Is it truly possible Tylenol (a.k.a. acetominophen) causes asthma? The evidence seems to be pointing in that direction.
A stunning observation made by CNN Health was that asthma rates started to climb in 1980. Coincidentally that was the same year aspirin was linked to Reyes Syndrome.
Also, that was the year Tylenol was first marketed as the pain reliever hospitals choose first. You can see such a commercial here.
Since 1980 asthma rates have risen dramatically. The American Academy of Allergy Asthma and Immunology (aaaai.org) lists the following asthma statistics:
- Asthma rates in children under the age of 5 increased more than 160 percent from 1980 to 1994
- The prevalence of asthma increased 75 percent between 1980 and 1994
Surely it’s possible asthmatics simply have more pain than the average person. It’s also possible greater asthma wisdom has more patients being properly diagnosed.
Yet it’s not just a few studies that link asthma to acetominophen, even our fellow asthma experts have observed the link and written about it.
CNN Health mentions a 2010 study of 320,000 teenagers in 50 countries where researchers concluded those who took acetominophen for at least one month were 2.5 times more likely to experience asthma symptoms.
The study showed that even those who took the medicine just once a year were 40 percent more likely to experience asthma, allergy and eczema symptoms.
A more recent study was published in the December 2010 issue of Pediatrics and you can read about it at USA Today.
The study found that kids between the ages of 6 and 7 who took Tylenol at least once a year and once a month had a 61 percent greater chance of developing asthma compared with kids who did not take any.
There have been studies linking moms who took acetominophen during their pregnancies with their children wheezing by age 3.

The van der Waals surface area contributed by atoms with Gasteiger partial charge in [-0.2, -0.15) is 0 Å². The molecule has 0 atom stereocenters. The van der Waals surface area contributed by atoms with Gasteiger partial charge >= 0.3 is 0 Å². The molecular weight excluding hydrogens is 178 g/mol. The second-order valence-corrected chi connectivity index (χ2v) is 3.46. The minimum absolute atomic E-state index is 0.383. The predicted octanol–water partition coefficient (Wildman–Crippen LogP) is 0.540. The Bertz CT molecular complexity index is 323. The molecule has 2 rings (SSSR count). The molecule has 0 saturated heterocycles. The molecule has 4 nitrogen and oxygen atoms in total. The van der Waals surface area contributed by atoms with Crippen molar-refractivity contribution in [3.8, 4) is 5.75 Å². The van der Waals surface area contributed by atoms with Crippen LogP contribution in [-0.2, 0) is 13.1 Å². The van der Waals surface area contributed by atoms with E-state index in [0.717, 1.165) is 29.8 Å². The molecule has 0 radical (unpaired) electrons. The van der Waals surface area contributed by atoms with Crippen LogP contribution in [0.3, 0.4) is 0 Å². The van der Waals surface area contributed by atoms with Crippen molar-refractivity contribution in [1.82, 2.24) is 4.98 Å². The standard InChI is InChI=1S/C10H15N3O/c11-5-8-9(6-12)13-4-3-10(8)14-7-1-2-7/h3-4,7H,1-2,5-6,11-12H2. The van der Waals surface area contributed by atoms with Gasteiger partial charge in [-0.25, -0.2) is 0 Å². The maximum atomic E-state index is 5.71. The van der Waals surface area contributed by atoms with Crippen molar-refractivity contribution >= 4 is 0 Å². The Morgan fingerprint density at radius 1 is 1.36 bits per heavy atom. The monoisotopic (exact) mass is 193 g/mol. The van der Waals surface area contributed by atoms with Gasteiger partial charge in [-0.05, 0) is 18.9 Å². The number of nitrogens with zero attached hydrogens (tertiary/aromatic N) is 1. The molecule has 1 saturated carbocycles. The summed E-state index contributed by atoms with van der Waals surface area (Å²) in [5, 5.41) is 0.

And another showed children given acetominophen for infection early in life had an increased incidence of asthma, allergies and rhinitis (nasal allergies) by age 7.
The Journal of Investigational Allergology & Clinical Imunology, published a 2008 article revealing the results of a study performed by the International Study of Asthma and Allergies in Children (ISAAC) that showed a “significant link” between acetaminophen and asthma.
According to this same article researchers believe acetominophen depletes your body of a protein called gluthione, especially in the liver. According to American Healthcare Foundation (AHF), glutathione is a protein and an essential component of the immune system. It’s produced by cells throughout the body.
AHF describes that a low glutathione level has been linked to the “onset and progression of asthma.” Low levels have also been linked to the severity of an attack. Studies have also linked inflamed cells with low levels of glutathione.
Since asthmatic airways always have a small degree of inflammation, and worsening of this inflammation may result in an asthma attack, this link seems rather significant.
Of course acetominophen is believed to be just one of many things that deplete glutathione levels. According to the ISAAC article above, other things believed to deplete it include genetic factors, environmental factors and diet.
Despite the link, researchers still aren’t convinced acetominophen causes asthma. Likewise, the makers of Tylenol still claim their medicine is safe. So you should expect to read more such studies in the coming years.
So should we stop giving our kids acetominophen products? You’ll have to decide that for yourself.
Considering my asthma history, I’m not taking any chances giving my kids any acetominophen product, at least until the medicine gets scientifically cleared of any wrong doing.